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More than 10 years in the making, David Sibley's Guide to Birds is a monumental achievement. The beautiful watercolor illustrations (6,600, covering 810 species in North America) and clear, descriptive text place Sibley and his work squarely in the tradition of John James Audubon and Roger Tory Peterson; more than a birdwatcher and evangelizer, he is one of the foremost bird painters and authorities in the U.S. Still, his field guide will no doubt spark debate. Unlike Kenn Kaufman's Focus Guide, Sibley's is unapologetically aimed at the converted. Beginning birders may want to keep a copy of Sibley at home as a reference, but the wealth of information will have the same effect on novices as trying to pick out a single sandpiper in a wheeling flock of thousands. The familiar yellow warbler, for instance, gets no less than nine individual illustrations documenting its geographic, seasonal, and sex variations--plus another eight smaller illustrations showing it in flight. Of course, more experienced birders will appreciate this sort of detail, along with Sibley's improvements on both Peterson and the National Geographic guide:
Some birders will be put off by the book's size. Slightly larger than the National Geographic guide, it's less portable than most field guides and will likely spend more time in cars and desks than on a birder's person while in the field. For some it will be a strictly stay-at-home companion guide to consult after a field trip; others may want to have it handy in a fannypack or backpack. But regardless of how it is used, Sibley's Guide to Birds is a significant addition to any birding library. "Birds are beautiful," the author writes in the preface, "their colors, shapes, actions, and sounds are among the most aesthetically pleasing in nature." Pleasing, too, is this comprehensive guide to their identification. --Langdon Cook
The bird-watching world knows Sibley best as an immensely talented painter. His thick, attractive and data-packed color guide offers nearly 7,000 images, along with range maps and detailed descriptions of songs, calls and voices, for all the birds North Americans might see. It's a more informative volume than Kenn Kaufman's forthcoming Birds of North America (Forecasts, Sept. 11) but less portable and harder for beginners to use. An introduction describes the key parts of major classes of birdsDthe tomia and culmen of a gull's bill, the scapulars and coverts of passerines (songbirds). Sibley then moves on to hundreds of pages of birds in 42 categories, from Loons and Grebes to Silky Flycatchers and Bulbuls. A typical page has two columns, with one species in each: that species gets a color-coded range map, a description of its voice, and four to eight illustrative paintings. These multiple images of single species are the guide's most attractive feature; they let Sibley show some birds in several poses, as well as important seasonal and regional, juvenile and mature, breeding and nonbreeding, or male and female versions of the same bird. (Gulls, terns, and many other seabirds, in particular, change their patterns completely when breeding.) Sibley assists viewers by giving, on the same page, images of species that might be mistaken for one anotherDone column shows 13 kinds of thrushes. He also describes calls for every bird (not just the more common ones), and makes many more comparisons. If Kaufman's guide belongs in birders' coat pockets, Sibley's big, detailed book belongs on their desks; it's easy to imagine birders rushing to Sibley's guide to check details of plumage or to confirm an ID the smaller guide has helped them make.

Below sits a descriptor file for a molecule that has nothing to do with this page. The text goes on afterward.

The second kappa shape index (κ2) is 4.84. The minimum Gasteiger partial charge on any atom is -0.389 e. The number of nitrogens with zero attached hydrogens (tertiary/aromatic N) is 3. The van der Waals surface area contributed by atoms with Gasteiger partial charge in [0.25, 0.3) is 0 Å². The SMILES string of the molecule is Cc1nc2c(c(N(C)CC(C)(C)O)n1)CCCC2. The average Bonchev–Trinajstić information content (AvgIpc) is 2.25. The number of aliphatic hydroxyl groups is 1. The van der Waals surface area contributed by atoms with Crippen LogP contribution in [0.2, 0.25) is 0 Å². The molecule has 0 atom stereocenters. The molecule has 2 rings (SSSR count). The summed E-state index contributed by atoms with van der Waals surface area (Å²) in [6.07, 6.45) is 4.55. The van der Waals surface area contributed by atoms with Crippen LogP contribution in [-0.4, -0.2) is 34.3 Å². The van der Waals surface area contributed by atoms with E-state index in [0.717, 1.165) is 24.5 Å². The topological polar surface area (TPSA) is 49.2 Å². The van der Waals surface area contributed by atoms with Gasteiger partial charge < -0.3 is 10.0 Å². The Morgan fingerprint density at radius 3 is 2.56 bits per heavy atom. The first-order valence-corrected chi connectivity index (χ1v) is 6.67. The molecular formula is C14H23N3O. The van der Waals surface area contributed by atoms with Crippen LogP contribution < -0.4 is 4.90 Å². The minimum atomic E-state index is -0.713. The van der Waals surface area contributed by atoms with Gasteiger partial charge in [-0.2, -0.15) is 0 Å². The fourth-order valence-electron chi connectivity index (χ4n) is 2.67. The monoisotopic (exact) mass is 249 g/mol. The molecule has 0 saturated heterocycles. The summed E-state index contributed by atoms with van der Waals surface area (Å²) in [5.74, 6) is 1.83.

Copyright 2000 Reed Business Information, Inc.
great book for identifying the different birds who come to our feeder.Published 11 months ago by Daniel C
This book was recommend to us by a long-time birder and it is definitely worth the money. We are enjoying having it in our collection of go-to books.Published 22 months ago by Koona Sutter
Regretted buying it.
Not much more info than the Field Guides. Not worth the weight of this volume.
Hope this helps.
This is an excellent book content-wise, but it is definitely not a field guide. I would recommend purchasing the two smaller eastern and western edition guides, since they contain... Read morePublished on May 16 2008 by B. Blebs
A very, very good book of truly great assistance in identifying difficult birds such as Bicknell's Thrush and in distinguishing others such as Eastern and Western Meadowlarks. Read morePublished on July 21 2004 by J. Denys Bourque
A truly magnificent book, which, coupled with its companion volume, the Sibley Guide to Bird Life and Behavior, provides the definitive text on American birdlife.Published on Jan. 12 2004 by MR JIM BARTY
Mr. Sibley has created a bird guide for the 21st century. Practical, logical and incredibly informative, The Sibley Guide to Birds is the bird watchers bible. Read morePublished on Nov. 29 2003 by LeicaMan
I've owned the Sibley since it's release and I've just about worn the poor book to nothing. This book, his life's work, holds a detail in it's paintings that is simply... Read morePublished on Nov. 27 2003 by William Cornell
The only authorative guide to U.S. birds. And, a great guide. No birder should be without it.Published on Oct. 13 2003 by Scott Lewis